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Cal State students speak out against 'student success fees'

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These days a college degree can be expensive, even one from a public university.

This week, University of California officials proposed raising tuition by as much as 5 percent each year for the next five years. The California State University system has always been considered a less expensive alternative, but prices are on the rise there, too. 

A few years back, some CSU campuses started introducing what they dubbed "student success fees," which run anywhere from $30 to nearly $800 a year, to make up for budget cuts.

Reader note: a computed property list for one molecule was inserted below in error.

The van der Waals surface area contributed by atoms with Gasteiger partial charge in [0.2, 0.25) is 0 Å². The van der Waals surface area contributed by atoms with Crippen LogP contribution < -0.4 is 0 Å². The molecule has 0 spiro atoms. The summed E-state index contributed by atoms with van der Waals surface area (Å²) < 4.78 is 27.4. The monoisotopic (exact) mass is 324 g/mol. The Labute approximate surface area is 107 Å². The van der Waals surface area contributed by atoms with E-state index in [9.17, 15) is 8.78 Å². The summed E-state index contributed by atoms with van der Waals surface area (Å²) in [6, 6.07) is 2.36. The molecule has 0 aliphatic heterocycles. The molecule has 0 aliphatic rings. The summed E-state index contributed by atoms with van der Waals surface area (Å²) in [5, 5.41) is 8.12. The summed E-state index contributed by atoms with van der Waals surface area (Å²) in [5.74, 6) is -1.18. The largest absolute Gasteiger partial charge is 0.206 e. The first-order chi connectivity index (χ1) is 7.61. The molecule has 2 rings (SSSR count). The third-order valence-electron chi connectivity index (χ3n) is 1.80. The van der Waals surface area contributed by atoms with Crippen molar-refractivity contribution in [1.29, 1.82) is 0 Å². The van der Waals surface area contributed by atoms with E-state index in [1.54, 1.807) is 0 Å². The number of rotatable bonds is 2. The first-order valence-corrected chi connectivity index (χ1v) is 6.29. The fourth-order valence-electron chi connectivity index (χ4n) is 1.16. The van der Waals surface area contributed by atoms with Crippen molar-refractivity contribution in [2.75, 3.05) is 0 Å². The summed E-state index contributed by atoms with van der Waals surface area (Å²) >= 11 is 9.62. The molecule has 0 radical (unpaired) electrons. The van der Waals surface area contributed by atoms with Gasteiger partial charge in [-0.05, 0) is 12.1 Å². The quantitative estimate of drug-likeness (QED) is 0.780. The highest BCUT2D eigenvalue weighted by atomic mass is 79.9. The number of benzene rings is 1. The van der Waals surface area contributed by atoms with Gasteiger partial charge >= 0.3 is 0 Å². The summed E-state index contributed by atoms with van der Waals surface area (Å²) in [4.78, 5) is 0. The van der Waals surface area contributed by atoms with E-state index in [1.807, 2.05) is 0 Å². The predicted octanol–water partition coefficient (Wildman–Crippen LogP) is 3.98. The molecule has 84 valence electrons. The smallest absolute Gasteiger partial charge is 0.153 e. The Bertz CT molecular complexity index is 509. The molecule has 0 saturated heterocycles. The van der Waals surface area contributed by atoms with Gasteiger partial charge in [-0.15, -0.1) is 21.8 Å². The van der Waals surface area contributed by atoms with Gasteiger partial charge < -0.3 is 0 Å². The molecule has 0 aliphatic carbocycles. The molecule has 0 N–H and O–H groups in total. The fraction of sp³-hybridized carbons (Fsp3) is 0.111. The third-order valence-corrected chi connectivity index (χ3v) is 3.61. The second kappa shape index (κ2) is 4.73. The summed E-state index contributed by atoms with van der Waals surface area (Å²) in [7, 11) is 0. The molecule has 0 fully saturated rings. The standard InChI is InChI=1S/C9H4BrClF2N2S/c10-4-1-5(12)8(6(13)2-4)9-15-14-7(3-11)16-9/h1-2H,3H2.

Administrators say the fees are necessary for things like longer library hours, more classes, and more advisors. But some faculty and students say the fees are just a way to shift more costs to the students without technically raising tuition.

Jesse Brown, a senior at California State University, East Bay, pays $240 a year in "success fees." 

He says most students on campus aren't aware of the fees and "there's no real effort made to inform the students of where these fees go."

Kristal Raheem, a senior at Sonoma State University, says she was concerned when she first became aware of the fees.

"They were not going to be covered by financial aid," Raheem says. "Low income, first-generation students and working students were going to have to pay out of pocket for these fees or take out extra loans."

She and other students successfully petitioned Sonoma State to drop the fees earlier this year.